Designing in the Age of the Stock Meme

By: Chris Vance, Enova Studios Designer II

Here in Enova Studios we use a lot of stock imagery. As many designers know it’s a valuable resource to design quickly and more creatively. There’s no need to hire a photographer and custom shoot every image on your site. Sure, for the homepage and major marketing materials it can be worth it to shoot your own stuff and we do that here at Enova Studios too –but a tertiary SEO page may not need a custom shot “woman managing her finances”. That’s where the vast world of stock photography comes in. With a few clicks you’ve got an on-brand image that communicates exactly what you were thinking.

Of course when you use stock imagery you do so with the understanding that you don’t have an exclusive license to use the that image; anyone can download it and include it in their marketing too. It can be fun as a designer to walk down the street and recognize a photo on a lamppost banner that you used the other day for a landing page, or more concerning there’s the time that you go to one of your competitor’s site and see the same woman you used in your email campaign right there on the homepage. That might be a little confusing to customers shopping around and you’ll probably want to find some more unique imagery.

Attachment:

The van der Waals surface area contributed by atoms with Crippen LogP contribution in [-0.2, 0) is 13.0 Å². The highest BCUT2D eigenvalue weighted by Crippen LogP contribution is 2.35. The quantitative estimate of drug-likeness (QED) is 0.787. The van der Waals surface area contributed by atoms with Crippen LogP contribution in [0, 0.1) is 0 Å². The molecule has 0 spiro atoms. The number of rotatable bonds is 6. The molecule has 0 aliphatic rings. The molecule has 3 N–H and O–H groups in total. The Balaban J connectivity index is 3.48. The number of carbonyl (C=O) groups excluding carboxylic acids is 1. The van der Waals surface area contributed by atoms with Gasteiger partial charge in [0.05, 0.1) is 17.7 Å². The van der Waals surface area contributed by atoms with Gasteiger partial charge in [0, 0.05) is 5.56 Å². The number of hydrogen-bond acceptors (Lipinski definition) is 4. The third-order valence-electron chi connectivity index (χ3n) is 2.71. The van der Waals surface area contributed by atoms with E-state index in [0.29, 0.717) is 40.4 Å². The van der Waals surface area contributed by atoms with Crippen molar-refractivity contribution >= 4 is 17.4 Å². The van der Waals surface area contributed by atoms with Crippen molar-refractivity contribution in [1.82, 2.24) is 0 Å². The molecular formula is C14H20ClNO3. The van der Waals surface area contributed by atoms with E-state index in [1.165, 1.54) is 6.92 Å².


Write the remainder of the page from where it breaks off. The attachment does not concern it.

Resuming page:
Ariane Givens, AKA “The Overexposed Stock Image Model”

Those are the realities of stock imagery that designers have long dealt with. But now what happens when you start to see the same imagery you’ve been using pop on Facebook, Reddit, Instagram and the like in the form of memes? It turns out that the sweet old man you had in a blog post is internet famous for shielding the inner angst of the modern world; cue “Hide The Pain Harold”. Your blog post image may now take on a slightly more somber tone by association; if a deep gaze into András Arató’s eyes didn’t do that for you already.

Stock photography model András Arató tries to “hide the pain“.

It’s not all political subversion in the world of the meme though. Plenty of the memes on the internet are much fun. From Shiba Inus to SpongeBob, the majority of memes are really not much more than jokes. If you’re looking to be topical, especially if you’re designing for social media, building off memes can be a fun way to make your brand more current. Just be wary though; if you’re going to try and play it cool you better make sure you stay on trend. Posting memes that have already jumped the shark will probably date your brand more than not posting at all.

The “Which ____ are you today?” meme is an example of a safe meme for brands.

The culture of the internet is moving faster than ever and with the democratization of content creation stock images and other media is getting used by the masses to represent a punchline, movement, or a snapshot of the current culture. As a designer you need to make sure you keep an eye on the current memes and pick your stock imagery accordingly.

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